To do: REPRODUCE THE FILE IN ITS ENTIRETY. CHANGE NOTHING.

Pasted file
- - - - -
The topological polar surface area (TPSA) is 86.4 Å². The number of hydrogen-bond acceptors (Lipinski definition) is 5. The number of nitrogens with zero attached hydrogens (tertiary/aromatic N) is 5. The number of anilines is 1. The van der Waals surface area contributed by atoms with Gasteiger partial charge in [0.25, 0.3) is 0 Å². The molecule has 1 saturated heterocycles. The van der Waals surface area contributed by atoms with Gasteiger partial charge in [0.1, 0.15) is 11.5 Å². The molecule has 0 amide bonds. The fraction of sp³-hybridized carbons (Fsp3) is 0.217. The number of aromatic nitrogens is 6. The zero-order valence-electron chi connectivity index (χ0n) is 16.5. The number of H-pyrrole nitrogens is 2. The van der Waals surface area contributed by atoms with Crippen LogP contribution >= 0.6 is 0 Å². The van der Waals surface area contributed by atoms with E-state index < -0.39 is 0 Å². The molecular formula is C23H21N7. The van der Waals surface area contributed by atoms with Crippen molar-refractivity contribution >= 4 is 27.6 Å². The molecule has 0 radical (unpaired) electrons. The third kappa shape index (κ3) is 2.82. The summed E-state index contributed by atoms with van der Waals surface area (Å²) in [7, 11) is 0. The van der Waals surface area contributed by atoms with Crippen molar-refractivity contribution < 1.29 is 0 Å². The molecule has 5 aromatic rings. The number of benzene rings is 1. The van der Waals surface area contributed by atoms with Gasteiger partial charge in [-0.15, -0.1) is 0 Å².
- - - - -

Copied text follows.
The topological polar surface area (TPSA) is 86.4 Å². The number of hydrogen-bond acceptors (Lipinski definition) is 5. The number of nitrogens with zero attached hydrogens (tertiary/aromatic N) is 5. The number of anilines is 1. The van der Waals surface area contributed by atoms with Gasteiger partial charge in [0.25, 0.3) is 0 Å². The molecule has 1 saturated heterocycles. The van der Waals surface area contributed by atoms with Gasteiger partial charge in [0.1, 0.15) is 11.5 Å². The molecule has 0 amide bonds. The fraction of sp³-hybridized carbons (Fsp3) is 0.217. The number of aromatic nitrogens is 6. The zero-order valence-electron chi connectivity index (χ0n) is 16.5. The number of H-pyrrole nitrogens is 2. The van der Waals surface area contributed by atoms with Crippen LogP contribution >= 0.6 is 0 Å². The van der Waals surface area contributed by atoms with E-state index < -0.39 is 0 Å². The molecular formula is C23H21N7. The van der Waals surface area contributed by atoms with Crippen molar-refractivity contribution >= 4 is 27.6 Å². The molecule has 0 radical (unpaired) electrons. The third kappa shape index (κ3) is 2.82. The summed E-state index contributed by atoms with van der Waals surface area (Å²) in [7, 11) is 0. The van der Waals surface area contributed by atoms with Crippen molar-refractivity contribution < 1.29 is 0 Å². The molecule has 5 aromatic rings. The number of benzene rings is 1. The van der Waals surface area contributed by atoms with Gasteiger partial charge in [-0.15, -0.1) is 0 Å².